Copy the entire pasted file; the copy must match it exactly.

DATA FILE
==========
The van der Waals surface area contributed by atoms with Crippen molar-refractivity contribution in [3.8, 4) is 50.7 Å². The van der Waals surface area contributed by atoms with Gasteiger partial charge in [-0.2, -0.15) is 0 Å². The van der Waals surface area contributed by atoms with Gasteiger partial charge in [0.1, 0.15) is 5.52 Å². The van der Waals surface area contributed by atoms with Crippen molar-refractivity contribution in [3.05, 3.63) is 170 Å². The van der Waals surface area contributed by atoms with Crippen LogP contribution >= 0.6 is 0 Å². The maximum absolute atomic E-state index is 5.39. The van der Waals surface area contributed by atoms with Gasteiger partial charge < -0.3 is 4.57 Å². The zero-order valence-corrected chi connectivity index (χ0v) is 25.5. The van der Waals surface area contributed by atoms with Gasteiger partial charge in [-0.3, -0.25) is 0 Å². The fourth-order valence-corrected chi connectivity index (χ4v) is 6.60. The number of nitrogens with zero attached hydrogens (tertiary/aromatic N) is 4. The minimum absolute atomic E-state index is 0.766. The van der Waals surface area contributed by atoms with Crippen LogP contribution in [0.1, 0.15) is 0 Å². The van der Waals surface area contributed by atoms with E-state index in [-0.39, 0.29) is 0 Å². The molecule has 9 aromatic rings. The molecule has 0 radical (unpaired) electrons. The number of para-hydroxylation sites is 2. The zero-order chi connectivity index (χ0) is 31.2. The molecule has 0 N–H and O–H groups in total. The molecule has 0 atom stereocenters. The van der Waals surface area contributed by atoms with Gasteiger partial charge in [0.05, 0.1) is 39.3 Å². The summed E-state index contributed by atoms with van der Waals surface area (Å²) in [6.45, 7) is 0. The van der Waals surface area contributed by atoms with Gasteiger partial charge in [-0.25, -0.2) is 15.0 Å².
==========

The van der Waals surface area contributed by atoms with Crippen molar-refractivity contribution in [3.8, 4) is 50.7 Å². The van der Waals surface area contributed by atoms with Gasteiger partial charge in [-0.2, -0.15) is 0 Å². The van der Waals surface area contributed by atoms with Gasteiger partial charge in [0.1, 0.15) is 5.52 Å². The van der Waals surface area contributed by atoms with Crippen molar-refractivity contribution in [3.05, 3.63) is 170 Å². The van der Waals surface area contributed by atoms with Crippen LogP contribution >= 0.6 is 0 Å². The maximum absolute atomic E-state index is 5.39. The van der Waals surface area contributed by atoms with Gasteiger partial charge < -0.3 is 4.57 Å². The zero-order valence-corrected chi connectivity index (χ0v) is 25.5. The van der Waals surface area contributed by atoms with Gasteiger partial charge in [-0.3, -0.25) is 0 Å². The fourth-order valence-corrected chi connectivity index (χ4v) is 6.60. The number of nitrogens with zero attached hydrogens (tertiary/aromatic N) is 4. The minimum absolute atomic E-state index is 0.766. The van der Waals surface area contributed by atoms with Crippen LogP contribution in [0.1, 0.15) is 0 Å². The van der Waals surface area contributed by atoms with E-state index in [-0.39, 0.29) is 0 Å². The molecule has 9 aromatic rings. The molecule has 0 radical (unpaired) electrons. The number of para-hydroxylation sites is 2. The zero-order chi connectivity index (χ0) is 31.2. The molecule has 0 N–H and O–H groups in total. The molecule has 0 atom stereocenters. The van der Waals surface area contributed by atoms with Gasteiger partial charge in [0.05, 0.1) is 39.3 Å². The summed E-state index contributed by atoms with van der Waals surface area (Å²) in [6.45, 7) is 0. The van der Waals surface area contributed by atoms with Gasteiger partial charge in [-0.25, -0.2) is 15.0 Å².